New Animated ‘Grinch’ is Groovy Green Kickoff to Holiday Movie Season
Starring the voices of Benedict Cumberbatch, Rashida Jones, Kenan Thompson & Cameron Seely
Directed by Scott Mosier & Yarrow Cheney
You’re a mean one, Mr. Grinch.
The perennial holiday pest has been a part of our pop culture since 1957, when Dr. Seuss introduced him in the storybook that quickly became a children’s classic. He’s been the star of a TV Christmas special (1966) narrated by horror icon Boris Karloff, a movie starring Jim Carrey (2000) and a Broadway musical (2006).
The latest version is a brisk, crisp, charming, 90-minute computer-animated romp from Illumination Entertainment, the same folks who gave us the Despicable Me franchise and the critically lauded The Secret Life of Pets. A groovy, green movie kickoff to the Christmas season, it will delight children and remind grown-ups why Dr. Seuss (author/illustrator Theodor Geisel, who died in 1991) still rocks.
Benedict Cumberbatch provides the voice of the Grinch, the grumpy, green grouch with a lifelong Yuletide bone to pick: He absolutely hates Christmas. He lives with his loyal dog, Max, otherwise alone in a craggy mountain lair above the teeming town of Whoville. And it’s really ruffling his fur that, down there, the merry folks are hustling, bustling, smiling and singing as they prep for yet another happy holiday.
The Whoville mayor (Angela Lansbury) has proclaimed that this year’s celebration will be three times bigger than ever before. That means a bigger tree, bigger ornaments, and more of everything. Grrrr—it also means the Grinch will have to come up with an even bigger plan to somehow ruin Christmas for everyone in Whoville.
Co-directors Scott Mosier and Yarrow Cheney keep things brisk, light and lively, fleshing out the familiar storyline with visual flair, additional characters and witty details that hew closely to the wildly creative imagination of Dr. Seuss’ curiously surreal illustrations and the spirit of inspired anarchy that ran throughout all his work. When the Grinch tells Max about his new “gizmos and gazmos,” he’s not kidding—and he uses them all in the nifty Christmas-stealing sequence as he sweeps, siphons and stows away every scrap of Christmas from every home in Whoville.
And of course, it wouldn’t be a story about the Grinch without Little Cindy Lou Who (voiced by Cameron Seely, who played Helen, the young daughter of P.T. Barnum in The Greatest Showman). The precocious tiny tot hatches a plot of her own—a ploy to trap Santa Claus on Christmas Eve—that accidentally provides a twisty, fateful encounter with the Grinch.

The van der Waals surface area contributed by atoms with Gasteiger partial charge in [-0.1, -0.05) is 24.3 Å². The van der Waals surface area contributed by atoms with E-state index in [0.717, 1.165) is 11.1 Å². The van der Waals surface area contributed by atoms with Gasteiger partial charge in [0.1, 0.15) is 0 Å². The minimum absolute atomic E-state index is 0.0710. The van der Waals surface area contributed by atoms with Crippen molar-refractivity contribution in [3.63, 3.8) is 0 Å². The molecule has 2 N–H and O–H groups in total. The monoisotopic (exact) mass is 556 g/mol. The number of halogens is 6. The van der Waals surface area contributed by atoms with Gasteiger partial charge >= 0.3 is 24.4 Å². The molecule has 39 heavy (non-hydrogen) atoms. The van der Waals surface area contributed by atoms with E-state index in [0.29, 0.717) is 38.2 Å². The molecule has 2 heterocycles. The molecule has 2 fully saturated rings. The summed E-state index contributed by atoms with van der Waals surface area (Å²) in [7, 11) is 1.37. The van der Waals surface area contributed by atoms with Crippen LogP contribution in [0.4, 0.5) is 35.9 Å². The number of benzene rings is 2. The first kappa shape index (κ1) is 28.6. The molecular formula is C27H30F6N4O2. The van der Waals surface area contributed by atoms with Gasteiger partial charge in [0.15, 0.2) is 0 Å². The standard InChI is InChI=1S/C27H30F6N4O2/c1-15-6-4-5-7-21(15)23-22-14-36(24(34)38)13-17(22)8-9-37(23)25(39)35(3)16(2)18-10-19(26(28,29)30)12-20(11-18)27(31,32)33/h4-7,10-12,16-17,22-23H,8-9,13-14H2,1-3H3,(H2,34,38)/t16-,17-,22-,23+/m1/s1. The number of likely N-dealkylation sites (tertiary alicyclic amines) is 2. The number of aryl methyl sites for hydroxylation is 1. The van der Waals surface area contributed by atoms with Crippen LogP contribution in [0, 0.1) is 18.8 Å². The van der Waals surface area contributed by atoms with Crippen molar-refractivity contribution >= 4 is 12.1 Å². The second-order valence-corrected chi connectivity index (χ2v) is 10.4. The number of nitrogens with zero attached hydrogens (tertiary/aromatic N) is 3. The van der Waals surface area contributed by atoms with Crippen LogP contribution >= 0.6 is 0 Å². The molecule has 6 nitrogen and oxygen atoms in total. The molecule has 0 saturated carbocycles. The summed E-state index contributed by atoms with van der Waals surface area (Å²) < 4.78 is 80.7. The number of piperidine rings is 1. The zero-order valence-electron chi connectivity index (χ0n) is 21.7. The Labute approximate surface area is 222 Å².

That’s Rashida Jones as the voice of Cindy Lou’s harried, overworked mom, and Saturday Night Live’s Kenan Thompson gets plenty of chuckles as the boisterously cheerful, lumber-jack-like Bricklebaum, who would certainly be a contender if TV’s The Great Christmas Light Fight ever rolled into Whoville.
Max the dog is a real scene-stealer, as is Fred, the extremely rotund reindeer the Grinch corrals to pull his sleigh. “Santa had eight,” the Grinch grumbles, sizing up Fred. “He looks like he ate the other seven.”
Grammy-winning musician and producer Pharrell Williams narrates, informing us that one of the reasons the Grinch is a frosty frump is because his “heart is two sizes too small.”
For several generations that grew up with the original TV version of the Grinch, there are a couple of musical touchstones—like when the Whos gathering around the (massive!) Christmas tree and lifting their voices in “Welcome Christmas,” or the theme song, “You’re a Mean One, Mr. Grinch,” this time a new rap version by Tyler, the Creator, performed over the end credits.
New musical spices include the Grinch’s alarm clock, which pesters him each morning by playing snippets of holiday wake-up songs like “Feliz Navidad,” “Santa Claus is Coming to Town” and “The Twelve Days of Christmas.” Listen for Buster Poindexter’s “Zat You Santa Claus?” and some rockin’ Christmas cuts from the Brian Setzer Orchestra. Max has a daydream to Lou Bega’s “Mambo No. 5.”
The movie’s big feat is finding the funny in the Grinch’s frumpiness. He’s a character who’s impossible to hate, especially when you get to know him—and learn the heartbreaking reason he’s the way he is. Kids will laugh, a lot, at his “childish,” sometimes slapstick antics, and be touched by the way he comes around—moved by the innocence and goodwill of a little, big-eyed girl—to embracing Christmas, family and friendship by the end of the movie.
And everyone’s heart, like that of the Grinch, will grow three times bigger by the time the Grinch gives a toast to “kindness, love and the things we need most.”
He may be green, but turns out he’s not so mean, after all.
In theaters Friday, Nov. 9, 2018